Monday, August 29, 2011
Sunday, August 21, 2011
Anne Marbury was born in 1591 in Lincolnshire, England, the daughter of a dissident Puritan clergyman whose family was a follower of John Cotton. In 1634 they went with him to North America and settled in Massachusetts. (Anne had married William Hutchinson in August 1612, and they took their children with them to the New World).
But things didn't continue very well once settled. Anne held a Bible study and discussion group in her home, which grew more and more popular as she was reputed to be a charismatic speaker and brilliant thinker (it was mostly women who attended at first, but she soon attracted men to her group, including Sir Henry Vane, who was later a governor of Massachusetts). The group grew to over 80 members and attracted the attention of the authoritarian church elders of the colony. At a time of strict uniformity, Anne expressed her own interpretations of the Bible, as well as her concerns about the lack of women's rights and racial prejudice toward the Native Americans. She was brought to trial in 1637, accused of being an "antinomian heretic". Despite being pregnant with her 15th child she was forced to stand before the judges and face their grilling for days on end (she miscarried). They declared "You have stepped out of your place, you have rather been a husband than a wife, a preacher than a hearer, and a magistrate than a subject." She was excommunicated and banished from the colony, moving with some of her followers to Portsmouth in Rhode Island.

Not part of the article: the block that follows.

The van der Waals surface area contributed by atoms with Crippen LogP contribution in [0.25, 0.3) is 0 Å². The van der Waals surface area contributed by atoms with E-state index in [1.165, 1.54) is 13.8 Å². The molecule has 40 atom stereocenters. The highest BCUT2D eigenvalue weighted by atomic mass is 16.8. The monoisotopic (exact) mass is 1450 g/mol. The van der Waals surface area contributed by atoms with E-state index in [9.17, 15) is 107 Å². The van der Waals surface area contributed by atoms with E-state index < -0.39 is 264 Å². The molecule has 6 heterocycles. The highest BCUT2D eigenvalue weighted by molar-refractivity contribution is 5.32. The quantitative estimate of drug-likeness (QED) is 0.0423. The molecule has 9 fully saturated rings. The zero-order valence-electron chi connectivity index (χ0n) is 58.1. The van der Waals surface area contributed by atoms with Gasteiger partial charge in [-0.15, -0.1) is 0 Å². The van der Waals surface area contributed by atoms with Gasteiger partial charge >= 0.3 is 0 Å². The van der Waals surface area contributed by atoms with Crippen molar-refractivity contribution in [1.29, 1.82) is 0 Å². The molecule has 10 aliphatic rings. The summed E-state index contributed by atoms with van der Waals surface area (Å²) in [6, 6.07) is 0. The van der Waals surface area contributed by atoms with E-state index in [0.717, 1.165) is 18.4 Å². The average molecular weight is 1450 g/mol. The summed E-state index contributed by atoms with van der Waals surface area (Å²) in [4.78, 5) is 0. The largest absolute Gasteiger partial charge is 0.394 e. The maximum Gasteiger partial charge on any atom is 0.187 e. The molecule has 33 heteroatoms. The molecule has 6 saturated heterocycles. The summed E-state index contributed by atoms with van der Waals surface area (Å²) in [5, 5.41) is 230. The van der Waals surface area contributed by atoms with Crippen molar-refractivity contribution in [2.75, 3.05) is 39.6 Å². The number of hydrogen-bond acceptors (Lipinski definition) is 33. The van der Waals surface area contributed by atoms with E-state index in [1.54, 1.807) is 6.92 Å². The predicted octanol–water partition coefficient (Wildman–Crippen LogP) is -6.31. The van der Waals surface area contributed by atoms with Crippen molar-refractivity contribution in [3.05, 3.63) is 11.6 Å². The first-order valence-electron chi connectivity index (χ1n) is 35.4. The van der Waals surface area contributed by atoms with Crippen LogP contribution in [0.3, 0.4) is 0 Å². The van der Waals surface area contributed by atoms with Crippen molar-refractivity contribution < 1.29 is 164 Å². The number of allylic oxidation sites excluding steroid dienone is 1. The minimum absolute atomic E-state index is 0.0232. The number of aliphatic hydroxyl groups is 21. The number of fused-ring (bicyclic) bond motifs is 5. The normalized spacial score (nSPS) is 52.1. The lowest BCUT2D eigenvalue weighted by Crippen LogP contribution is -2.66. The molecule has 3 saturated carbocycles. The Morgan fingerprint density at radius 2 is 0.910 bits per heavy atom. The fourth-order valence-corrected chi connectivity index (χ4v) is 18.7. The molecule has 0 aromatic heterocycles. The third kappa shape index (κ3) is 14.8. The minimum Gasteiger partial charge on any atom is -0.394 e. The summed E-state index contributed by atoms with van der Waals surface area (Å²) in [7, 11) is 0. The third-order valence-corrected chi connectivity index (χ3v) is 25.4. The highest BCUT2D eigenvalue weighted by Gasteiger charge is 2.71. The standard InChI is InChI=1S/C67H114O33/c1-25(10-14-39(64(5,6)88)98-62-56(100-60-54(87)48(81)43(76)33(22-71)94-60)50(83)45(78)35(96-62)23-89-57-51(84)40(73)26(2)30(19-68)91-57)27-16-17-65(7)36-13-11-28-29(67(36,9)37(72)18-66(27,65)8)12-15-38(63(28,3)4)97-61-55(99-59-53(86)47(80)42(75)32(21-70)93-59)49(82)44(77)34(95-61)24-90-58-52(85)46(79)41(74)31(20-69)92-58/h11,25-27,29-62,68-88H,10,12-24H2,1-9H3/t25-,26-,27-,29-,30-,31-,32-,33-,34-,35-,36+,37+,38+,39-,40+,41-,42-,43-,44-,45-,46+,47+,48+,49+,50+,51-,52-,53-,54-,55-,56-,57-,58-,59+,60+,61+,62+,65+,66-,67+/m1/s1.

Anne's husband died in 1642, and she moved to Eastchester Bay, which was then part of Dutch New Netherlands. Unfortunately she was caught in a dispute between the Dutch and local Native American tribes and was killed in a native raid in 1643. (One daughter, Susanna, survived, reputedly because of her red hair).
...you have no power over my body, neither can you do me any harme, for I am in the hands of the eternall Jehovah my Saviour, I am at his appointment, the bounds of my habitation are cast in heaven, no further doe I esteeme of any mortal man than creatures in his hand, I feare none but the great Jehovah, which hath foretold me of these things, and I doe verily beleeve that he will deliver me out of our hands, therefore take heed how you proceed against me; for I know that for this you goe about to doe to me, God will ruine you and your posterity, and this whole state.
Some sources on her life:
Robert E. Krieger, Anne Hutchinson: Troubler of the Puritan Zion (1980)
Eve LaPlante, American Jezebel: The Uncommon Life of Anne Hutchinson (2004)
Selma R. Williams, Divine Rebel: The Life of Anne Marbury Hutchinson (1981)